Cutting-edge center combats devastating diseases
CLEMSON — Clemson University’s Eukaryotic Pathogens Innovation Center (EPIC), established one year ago Friday, stands at the forefront of biomedical research on eukaryotic pathogens, the causative agents of some of the most devastating and intractable diseases of humans including malaria, amoebic dysentery, sleeping sickness, Chagas disease and fungal meningitis.
“Globalization has resulted in an increase in such infections in the U.S. and many eukaryotic pathogens are classified as bioterrorism agents or neglected tropical diseases,” said Kerry Smith, professor in the department of genetics and biochemistry and EPIC director. “Our research is having a direct impact on global health while also creating a legacy of scientific inquiry and training the next generation of scientists.”
The bulk of the center’s funding is derived from National Institutes of Health (NIH) and National Science Foundation (NSF). EPIC researchers have secured more than $6 million dollars in federal funding and continuously seek out collaborative partnerships with industry and private foundations. In the 12 months since EPIC’s inception, its researchers gained much acclaim for their ongoing research, publications, awards and events:
- EPIC faculty members Meredith Morris and James Morris and colleagues recently were awarded a $347,263 two-year grant from NIH to study mechanisms parasites use to respond to environmental changes like those they encounter in their human hosts and the insects that transmit them. Understanding how the parasites respond will allow for the development of new approaches to stop them.
- Amrita Koushik, a newly minted Ph.D. from genetics and biochemistry, in collaboration with EPIC faculty member Lesly Temesvari, published a portion of her thesis work on a critical parasite signaling pathway in journal Eukaryotic Cell. Their research shed light on how the parasite Entamoeba histolytica, the third leading cause of morbidity and mortality due to parasitic disease in humans, perceives and responds to the environment faced during infection.
- Lukasz Kozubowski, EPIC assistant professor, is lead author on a paper published in journal mBio, which reports that kinetochore behavior in the fungi is more similar to that found in metazoans and less like that found in yeasts, implicating the evolution of mitosis. The pathogen Cryptococcus neoformans, the focus of their research, is the leading cause of fungal meningitis worldwide and can be acquired by inhalation of the fungus from the environment.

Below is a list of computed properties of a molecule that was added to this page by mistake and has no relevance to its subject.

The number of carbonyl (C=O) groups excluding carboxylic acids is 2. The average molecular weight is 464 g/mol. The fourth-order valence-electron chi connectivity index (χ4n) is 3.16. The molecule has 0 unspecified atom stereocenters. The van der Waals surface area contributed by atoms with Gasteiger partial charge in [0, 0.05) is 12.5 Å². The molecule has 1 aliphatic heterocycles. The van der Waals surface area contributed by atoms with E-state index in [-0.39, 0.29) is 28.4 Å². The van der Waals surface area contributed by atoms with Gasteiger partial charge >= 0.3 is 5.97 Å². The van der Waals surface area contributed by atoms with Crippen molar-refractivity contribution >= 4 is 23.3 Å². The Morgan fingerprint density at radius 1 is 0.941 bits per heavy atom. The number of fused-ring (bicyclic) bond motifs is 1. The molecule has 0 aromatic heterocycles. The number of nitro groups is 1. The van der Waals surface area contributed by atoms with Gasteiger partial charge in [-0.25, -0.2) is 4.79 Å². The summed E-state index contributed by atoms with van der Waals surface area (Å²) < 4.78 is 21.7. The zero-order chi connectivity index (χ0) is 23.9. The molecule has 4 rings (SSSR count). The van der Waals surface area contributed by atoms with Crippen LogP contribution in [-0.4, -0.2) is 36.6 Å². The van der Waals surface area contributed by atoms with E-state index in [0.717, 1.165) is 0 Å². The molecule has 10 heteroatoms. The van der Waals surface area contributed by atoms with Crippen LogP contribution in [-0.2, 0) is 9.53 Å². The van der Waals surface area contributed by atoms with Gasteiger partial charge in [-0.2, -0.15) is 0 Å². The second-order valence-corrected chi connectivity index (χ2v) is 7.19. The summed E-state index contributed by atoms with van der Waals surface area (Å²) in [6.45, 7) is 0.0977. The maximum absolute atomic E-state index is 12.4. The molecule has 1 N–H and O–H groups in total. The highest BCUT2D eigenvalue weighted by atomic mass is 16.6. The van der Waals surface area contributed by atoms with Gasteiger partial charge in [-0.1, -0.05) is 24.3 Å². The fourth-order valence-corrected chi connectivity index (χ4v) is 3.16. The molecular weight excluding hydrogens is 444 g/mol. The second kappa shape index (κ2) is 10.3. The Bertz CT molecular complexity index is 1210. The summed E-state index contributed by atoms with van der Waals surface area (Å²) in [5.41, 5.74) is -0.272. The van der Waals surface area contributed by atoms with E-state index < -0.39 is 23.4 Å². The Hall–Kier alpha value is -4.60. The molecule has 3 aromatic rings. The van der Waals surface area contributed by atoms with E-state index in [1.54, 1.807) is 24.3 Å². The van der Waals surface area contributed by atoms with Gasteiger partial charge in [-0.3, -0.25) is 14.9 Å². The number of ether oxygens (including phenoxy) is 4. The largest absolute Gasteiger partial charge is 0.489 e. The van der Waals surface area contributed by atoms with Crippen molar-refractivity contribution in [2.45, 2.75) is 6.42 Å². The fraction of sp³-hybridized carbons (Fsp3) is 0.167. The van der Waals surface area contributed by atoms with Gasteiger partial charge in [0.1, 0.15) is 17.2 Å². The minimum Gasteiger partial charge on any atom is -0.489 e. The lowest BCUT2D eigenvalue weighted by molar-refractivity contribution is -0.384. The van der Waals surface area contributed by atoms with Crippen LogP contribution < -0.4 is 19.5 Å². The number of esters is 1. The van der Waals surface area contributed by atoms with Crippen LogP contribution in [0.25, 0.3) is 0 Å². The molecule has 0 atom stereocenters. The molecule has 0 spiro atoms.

- EPIC hosted the Cell Biology of Eukaryotic Pathogens Symposium to offer valuable insight and encourage collaboration among researchers of all levels of expertise from both EPIC and the University of Georgia’s Center for Tropical and Emerging Global Diseases. Approximately 80 students, post-doctoral fellows and faculty from five colleges and universities across South Carolina, Georgia and North Carolina attended.
- Cheryl Jones, a Ph.D. student mentored by EPIC faculty member Cheryl Ingram-Smith, was awarded a three-year NSF Research Fellowship. And two recent EPIC Ph.D. graduates have begun their post-doctoral studies at University of California, Los Angeles and University of Maryland.
“The global importance of eukaryotic pathogens is what motivates our faculty and students,” said Smith. “EPIC faculty have an established and lengthy track record of major contributions in this area of research.”
The center is located in Clemson’s new Life Sciences Building. The 100,000-square-foot building is comprised of three floors of cutting-edge research space, consisting of 25 “wall-less” laboratories. The facility opened in January 2013 and represents an investment of $50 million dollars. EPIC occupies the top floor.
Ranked No. 21 among national public universities, Clemson University is a major, land-grant, science- and engineering-oriented research university that maintains a strong commitment to teaching and student success. Clemson is an inclusive, student-centered community characterized by high academic standards, a culture of collaboration, school spirit and a competitive drive to excel.